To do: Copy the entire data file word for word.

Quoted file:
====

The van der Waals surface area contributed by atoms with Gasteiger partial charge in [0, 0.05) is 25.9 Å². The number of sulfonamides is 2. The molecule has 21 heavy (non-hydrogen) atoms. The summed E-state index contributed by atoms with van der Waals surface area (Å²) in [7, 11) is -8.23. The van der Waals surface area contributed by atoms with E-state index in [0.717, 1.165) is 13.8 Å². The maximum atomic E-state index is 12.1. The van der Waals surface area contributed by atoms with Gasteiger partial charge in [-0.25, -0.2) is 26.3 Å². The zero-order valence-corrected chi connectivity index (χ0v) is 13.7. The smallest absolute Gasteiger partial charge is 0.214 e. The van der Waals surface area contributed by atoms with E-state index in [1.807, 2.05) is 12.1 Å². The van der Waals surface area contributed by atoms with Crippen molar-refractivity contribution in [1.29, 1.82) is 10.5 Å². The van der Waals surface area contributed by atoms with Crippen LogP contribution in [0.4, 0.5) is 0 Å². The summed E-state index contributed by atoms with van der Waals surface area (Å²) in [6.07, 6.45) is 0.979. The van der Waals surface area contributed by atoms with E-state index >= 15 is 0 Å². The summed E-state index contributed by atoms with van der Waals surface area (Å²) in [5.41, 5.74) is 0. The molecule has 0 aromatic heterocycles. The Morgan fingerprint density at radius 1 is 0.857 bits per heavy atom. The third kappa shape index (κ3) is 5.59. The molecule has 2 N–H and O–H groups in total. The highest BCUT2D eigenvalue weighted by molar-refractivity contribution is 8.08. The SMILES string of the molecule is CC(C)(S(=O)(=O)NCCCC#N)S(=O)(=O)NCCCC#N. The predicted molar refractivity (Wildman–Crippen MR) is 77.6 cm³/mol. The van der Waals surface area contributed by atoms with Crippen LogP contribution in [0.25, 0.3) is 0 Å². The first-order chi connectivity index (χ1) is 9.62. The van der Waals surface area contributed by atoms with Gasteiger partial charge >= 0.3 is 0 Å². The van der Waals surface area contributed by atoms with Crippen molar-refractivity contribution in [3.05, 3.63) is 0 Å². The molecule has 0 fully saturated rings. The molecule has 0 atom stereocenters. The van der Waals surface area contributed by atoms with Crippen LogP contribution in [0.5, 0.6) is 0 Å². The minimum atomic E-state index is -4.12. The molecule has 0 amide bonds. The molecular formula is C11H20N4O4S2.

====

The van der Waals surface area contributed by atoms with Gasteiger partial charge in [0, 0.05) is 25.9 Å². The number of sulfonamides is 2. The molecule has 21 heavy (non-hydrogen) atoms. The summed E-state index contributed by atoms with van der Waals surface area (Å²) in [7, 11) is -8.23. The van der Waals surface area contributed by atoms with E-state index in [0.717, 1.165) is 13.8 Å². The maximum atomic E-state index is 12.1. The van der Waals surface area contributed by atoms with Gasteiger partial charge in [-0.25, -0.2) is 26.3 Å². The zero-order valence-corrected chi connectivity index (χ0v) is 13.7. The smallest absolute Gasteiger partial charge is 0.214 e. The van der Waals surface area contributed by atoms with E-state index in [1.807, 2.05) is 12.1 Å². The van der Waals surface area contributed by atoms with Crippen molar-refractivity contribution in [1.29, 1.82) is 10.5 Å². The van der Waals surface area contributed by atoms with Crippen LogP contribution in [0.4, 0.5) is 0 Å². The summed E-state index contributed by atoms with van der Waals surface area (Å²) in [6.07, 6.45) is 0.979. The van der Waals surface area contributed by atoms with E-state index >= 15 is 0 Å². The summed E-state index contributed by atoms with van der Waals surface area (Å²) in [5.41, 5.74) is 0. The molecule has 0 aromatic heterocycles. The Morgan fingerprint density at radius 1 is 0.857 bits per heavy atom. The third kappa shape index (κ3) is 5.59. The molecule has 2 N–H and O–H groups in total. The highest BCUT2D eigenvalue weighted by molar-refractivity contribution is 8.08. The SMILES string of the molecule is CC(C)(S(=O)(=O)NCCCC#N)S(=O)(=O)NCCCC#N. The predicted molar refractivity (Wildman–Crippen MR) is 77.6 cm³/mol. The van der Waals surface area contributed by atoms with Crippen LogP contribution in [0.25, 0.3) is 0 Å². The first-order chi connectivity index (χ1) is 9.62. The van der Waals surface area contributed by atoms with Gasteiger partial charge >= 0.3 is 0 Å². The van der Waals surface area contributed by atoms with Crippen molar-refractivity contribution in [3.05, 3.63) is 0 Å². The molecule has 0 fully saturated rings. The molecule has 0 atom stereocenters. The van der Waals surface area contributed by atoms with Crippen LogP contribution in [0.5, 0.6) is 0 Å². The minimum atomic E-state index is -4.12. The molecule has 0 amide bonds. The molecular formula is C11H20N4O4S2.